Wife deemed unqualified to handle husband’s financial benefits in retaliation for tort claim
April 21, 2016 – Syracuse, N.Y. – The financial means of a local disabled veteran and his wife has been stripped away by Veterans Affairs in retaliation of a tort claim filed against the department for his care.
In 2007, Rose Marie Diana filed a tort claim against the VA on behalf of her husband, James, after a drug prescribed by a VA doctor resulted in a diabetes diagnosis. James Diana is a veteran of the Vietnam War and clinically diagnosed with a serious mental health disorder. He was deemed incompetent in 2001, and agreed to have his wife appointed as his fiduciary responsible for handling his finances. In addition, Rose Marie has been working for nearly a decade to correct her father’s military records pertaining to a previously classified mission during World War II, which was declassified in 2008.
Due to recent medical necessities concerning Rose Marie’s well-being, James offered to be placed in respite care in order for his wife to get needed medical attention and have time to recover, as she would not be able to care for him physically during that time. In January, Rose Marie was contacted by an inspector from the VA asking to see financial statements and accounting information regarding the benefits for her husband’s care. The initial information was rejected, and so were detailed spreadsheets provided the second time.
In February, the VA deemed Rose Marie no longer qualified to act as his fiduciary. This responsibility has since been stripped from Rose Marie, and instead given to the Rescue Mission of Utica.
“It is sad that the wife of a disabled veteran, who spent decades overseeing his care, is now being told she no longer knows what is best for her husband or how to handle the family’s finances,” said Tully Rinckey PLLC Founding Partner Greg Rinckey. “The financial stability of the Diana family is being threatened.”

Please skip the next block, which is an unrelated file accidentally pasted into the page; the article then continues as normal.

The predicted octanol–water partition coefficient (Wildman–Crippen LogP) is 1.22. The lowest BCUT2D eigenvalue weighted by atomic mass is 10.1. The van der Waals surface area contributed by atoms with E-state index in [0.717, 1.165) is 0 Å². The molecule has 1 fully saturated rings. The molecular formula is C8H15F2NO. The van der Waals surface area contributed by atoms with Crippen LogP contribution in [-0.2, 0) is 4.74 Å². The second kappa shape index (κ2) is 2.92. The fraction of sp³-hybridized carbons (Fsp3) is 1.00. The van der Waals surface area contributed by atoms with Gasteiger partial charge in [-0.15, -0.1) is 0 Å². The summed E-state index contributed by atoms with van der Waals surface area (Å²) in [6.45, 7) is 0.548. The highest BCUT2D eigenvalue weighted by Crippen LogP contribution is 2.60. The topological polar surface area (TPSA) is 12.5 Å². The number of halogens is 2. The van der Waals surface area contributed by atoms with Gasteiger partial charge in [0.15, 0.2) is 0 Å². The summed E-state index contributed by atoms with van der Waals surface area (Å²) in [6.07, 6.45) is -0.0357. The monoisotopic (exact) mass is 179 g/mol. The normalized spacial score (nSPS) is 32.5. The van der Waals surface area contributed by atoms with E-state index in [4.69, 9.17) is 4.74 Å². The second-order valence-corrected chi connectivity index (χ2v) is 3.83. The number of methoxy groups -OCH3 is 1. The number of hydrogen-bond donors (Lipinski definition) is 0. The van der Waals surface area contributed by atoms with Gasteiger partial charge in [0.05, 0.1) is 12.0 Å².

According to federal regulation 38 CFR Part 13, and the VA Fiduciary Program Manual, “Accounting periods are generally scheduled at regular intervals, usually every year. VA will let (fiduciary) know in writing about the accounting period, which is usually the anniversary date of (the) appointment as fiduciary for the beneficiary.” Out of the 15 years Rose Marie acted as her husband’s fiduciary, this February was the first time she had been contacted about an upcoming accounting period, and without the proper written notification.
Tully Rinckey PLLC filed a Notice of Disagreement on behalf of Rose Marie in March, which was denied. A second Notice of Disagreement has since been filed on behalf of James Diana to have fiduciary responsibility transferred back to his wife.
“For more than 30 years Mrs. Diana has diligently cared for her husband, and in return he was able to ensure her financial well-being as his dependent,” said Rinckey. “It is unfortunate the VA has opted to deem a loving wife unqualified to oversee her husband’s finances, when they made no similar attempts since that responsibility was placed upon her.”
For more information, please contact Marcy Velte at (315) 492-4700 or via email at firstname.lastname@example.org.